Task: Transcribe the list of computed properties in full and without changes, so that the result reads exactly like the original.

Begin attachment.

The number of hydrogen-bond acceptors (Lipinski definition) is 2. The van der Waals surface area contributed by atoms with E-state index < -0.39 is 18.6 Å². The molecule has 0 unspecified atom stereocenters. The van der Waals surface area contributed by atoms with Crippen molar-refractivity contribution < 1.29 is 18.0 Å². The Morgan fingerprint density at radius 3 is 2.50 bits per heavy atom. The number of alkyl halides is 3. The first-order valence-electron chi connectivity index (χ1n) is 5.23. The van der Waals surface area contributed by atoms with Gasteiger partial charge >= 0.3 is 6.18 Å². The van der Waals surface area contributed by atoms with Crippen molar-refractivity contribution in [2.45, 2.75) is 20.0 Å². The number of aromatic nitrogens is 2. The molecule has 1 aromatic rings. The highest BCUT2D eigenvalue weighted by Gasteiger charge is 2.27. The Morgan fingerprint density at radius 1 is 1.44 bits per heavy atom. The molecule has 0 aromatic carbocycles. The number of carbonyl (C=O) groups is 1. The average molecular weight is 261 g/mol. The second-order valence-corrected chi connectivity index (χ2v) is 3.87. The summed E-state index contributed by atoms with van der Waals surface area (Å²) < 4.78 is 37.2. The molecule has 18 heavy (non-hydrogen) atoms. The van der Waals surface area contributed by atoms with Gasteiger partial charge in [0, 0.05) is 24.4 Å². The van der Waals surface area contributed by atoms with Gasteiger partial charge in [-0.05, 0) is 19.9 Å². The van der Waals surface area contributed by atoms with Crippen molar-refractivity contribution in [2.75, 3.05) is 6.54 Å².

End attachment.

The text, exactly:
The number of hydrogen-bond acceptors (Lipinski definition) is 2. The van der Waals surface area contributed by atoms with E-state index < -0.39 is 18.6 Å². The molecule has 0 unspecified atom stereocenters. The van der Waals surface area contributed by atoms with Crippen molar-refractivity contribution < 1.29 is 18.0 Å². The Morgan fingerprint density at radius 3 is 2.50 bits per heavy atom. The number of alkyl halides is 3. The first-order valence-electron chi connectivity index (χ1n) is 5.23. The van der Waals surface area contributed by atoms with Gasteiger partial charge >= 0.3 is 6.18 Å². The van der Waals surface area contributed by atoms with Crippen molar-refractivity contribution in [2.45, 2.75) is 20.0 Å². The number of aromatic nitrogens is 2. The molecule has 1 aromatic rings. The highest BCUT2D eigenvalue weighted by Gasteiger charge is 2.27. The Morgan fingerprint density at radius 1 is 1.44 bits per heavy atom. The molecule has 0 aromatic carbocycles. The number of carbonyl (C=O) groups is 1. The average molecular weight is 261 g/mol. The second-order valence-corrected chi connectivity index (χ2v) is 3.87. The summed E-state index contributed by atoms with van der Waals surface area (Å²) < 4.78 is 37.2. The molecule has 18 heavy (non-hydrogen) atoms. The van der Waals surface area contributed by atoms with Gasteiger partial charge in [0, 0.05) is 24.4 Å². The van der Waals surface area contributed by atoms with Gasteiger partial charge in [-0.05, 0) is 19.9 Å². The van der Waals surface area contributed by atoms with Crippen molar-refractivity contribution in [2.75, 3.05) is 6.54 Å².